Parents Are Buying Their Kids Experiences, Not Toys

parents with kids in field

Toy and game companies are seeing sales declines, as parents opt to spend on making memories for their children rather than on new products for them.

Toys and entertainment giant Mattel, for instance, reported in its first-quarter 2024 financial results Tuesday (April 23) that net sales were down 1% year over year, and the company expects challenges going forward.

“We do expect some decline in 2024, although at a lesser rate than last year,” Chairman and CEO Ynon Kreiz told analysts. “The decline is due to the same factors that impacted 2023 in terms of a lighter theatrical film slate and the impact of a shift in consumer spending towards … experiences and services.”

Indeed, it seems this trend can be seen across the industry, as toys and games company Hasbro shared in its own first-quarter earnings release Wednesday (Apr. 24) that revenue from consumer products was down 21% year over year, even as revenue from its more experiential offerings was on the rise, with digital gaming up 7% and entertainment soaring 65%.

Discussing these results on a call with investors, Hasbro Executive Vice President and CFO Gina Goetter said the decline in consumer products “was mostly driven by broader market softness across our key brands.”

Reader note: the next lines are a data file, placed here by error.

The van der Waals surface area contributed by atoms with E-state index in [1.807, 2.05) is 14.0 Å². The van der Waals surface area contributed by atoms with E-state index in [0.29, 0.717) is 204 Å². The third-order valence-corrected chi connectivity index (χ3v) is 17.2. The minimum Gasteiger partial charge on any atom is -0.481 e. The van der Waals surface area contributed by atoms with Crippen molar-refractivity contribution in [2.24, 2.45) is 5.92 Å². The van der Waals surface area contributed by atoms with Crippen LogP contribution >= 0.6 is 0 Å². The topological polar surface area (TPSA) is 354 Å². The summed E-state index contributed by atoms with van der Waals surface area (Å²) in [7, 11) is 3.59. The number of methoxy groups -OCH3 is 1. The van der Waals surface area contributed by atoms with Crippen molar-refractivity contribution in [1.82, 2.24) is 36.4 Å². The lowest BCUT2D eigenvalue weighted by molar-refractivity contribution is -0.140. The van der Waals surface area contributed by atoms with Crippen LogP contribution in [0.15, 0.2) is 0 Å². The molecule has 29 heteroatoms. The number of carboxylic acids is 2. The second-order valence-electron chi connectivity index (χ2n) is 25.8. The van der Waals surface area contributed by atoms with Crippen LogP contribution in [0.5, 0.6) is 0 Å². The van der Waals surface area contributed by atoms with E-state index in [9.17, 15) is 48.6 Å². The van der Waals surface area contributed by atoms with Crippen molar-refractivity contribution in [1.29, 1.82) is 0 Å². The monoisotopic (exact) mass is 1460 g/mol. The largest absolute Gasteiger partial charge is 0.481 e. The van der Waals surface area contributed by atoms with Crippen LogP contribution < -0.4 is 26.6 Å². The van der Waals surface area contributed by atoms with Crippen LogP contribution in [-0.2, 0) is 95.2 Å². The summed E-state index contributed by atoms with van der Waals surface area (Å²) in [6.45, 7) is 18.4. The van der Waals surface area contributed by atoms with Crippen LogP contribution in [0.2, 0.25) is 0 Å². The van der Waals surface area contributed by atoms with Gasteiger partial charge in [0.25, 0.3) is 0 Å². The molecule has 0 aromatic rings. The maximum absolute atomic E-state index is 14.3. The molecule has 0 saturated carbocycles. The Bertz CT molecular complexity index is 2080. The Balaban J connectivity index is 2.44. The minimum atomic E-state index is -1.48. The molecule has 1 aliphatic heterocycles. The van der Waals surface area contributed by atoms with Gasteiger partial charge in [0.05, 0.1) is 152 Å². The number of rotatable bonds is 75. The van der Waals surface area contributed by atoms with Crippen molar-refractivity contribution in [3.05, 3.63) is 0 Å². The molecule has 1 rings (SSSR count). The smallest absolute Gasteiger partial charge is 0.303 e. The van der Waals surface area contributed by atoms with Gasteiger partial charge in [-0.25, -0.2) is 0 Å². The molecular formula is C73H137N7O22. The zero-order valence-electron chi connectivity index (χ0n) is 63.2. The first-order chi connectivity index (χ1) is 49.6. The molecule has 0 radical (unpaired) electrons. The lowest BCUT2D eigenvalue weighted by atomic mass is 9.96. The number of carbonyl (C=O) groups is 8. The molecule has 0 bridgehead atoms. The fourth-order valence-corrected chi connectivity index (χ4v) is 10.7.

During times of economic uncertainty, consumers may turn to experiences as a means of seeking comfort, stress relief, and escape from everyday worries. This could lead to increased spending on experiences that provide emotional fulfillment and relaxation, such as dining out, vacations, or attending concerts and events, even if shoppers need to cut back on spending on products to afford these.

Indeed, PYMNTS Intelligence finds that older generations — those more likely to have children and grandchildren — are more likely to save for meaningful experiences than Gen Z consumers, who tend to disproportionately prioritize saving for products. The recent study, “New Reality Check: The Paycheck-to-Paycheck Report – Why 60 Percent of Gen Z’s Live Paycheck to Paycheck,” which draws from a survey of more than 3,500 United States consumers, finds that Gen Z is the only age group to be more likely to cite buying an expensive retail product as their top financial goal than to cite paying for an upcoming event or show.

Conversely, millennials and bridge millennials are the most likely to list paying for an event or show as their main goal. Plus, across generations, consumers are more likely to prioritize paying for a trip or vacation than either of these.

Overall, consumers are cutting back on retail spending. The February/March edition of the New Reality Check: The Paycheck-to-Paycheck Report study, which is based on responses from more than 4,200 U.S. consumers, revealed that 60% of shoppers have cut down on nonessential retail purchases due to product price increases. That share rises to 66% for those who make between $50K and $100K annually and to 69% for those who make less than $50K. Plus, half of shoppers have turned to cheaper retail merchants because of this inflation.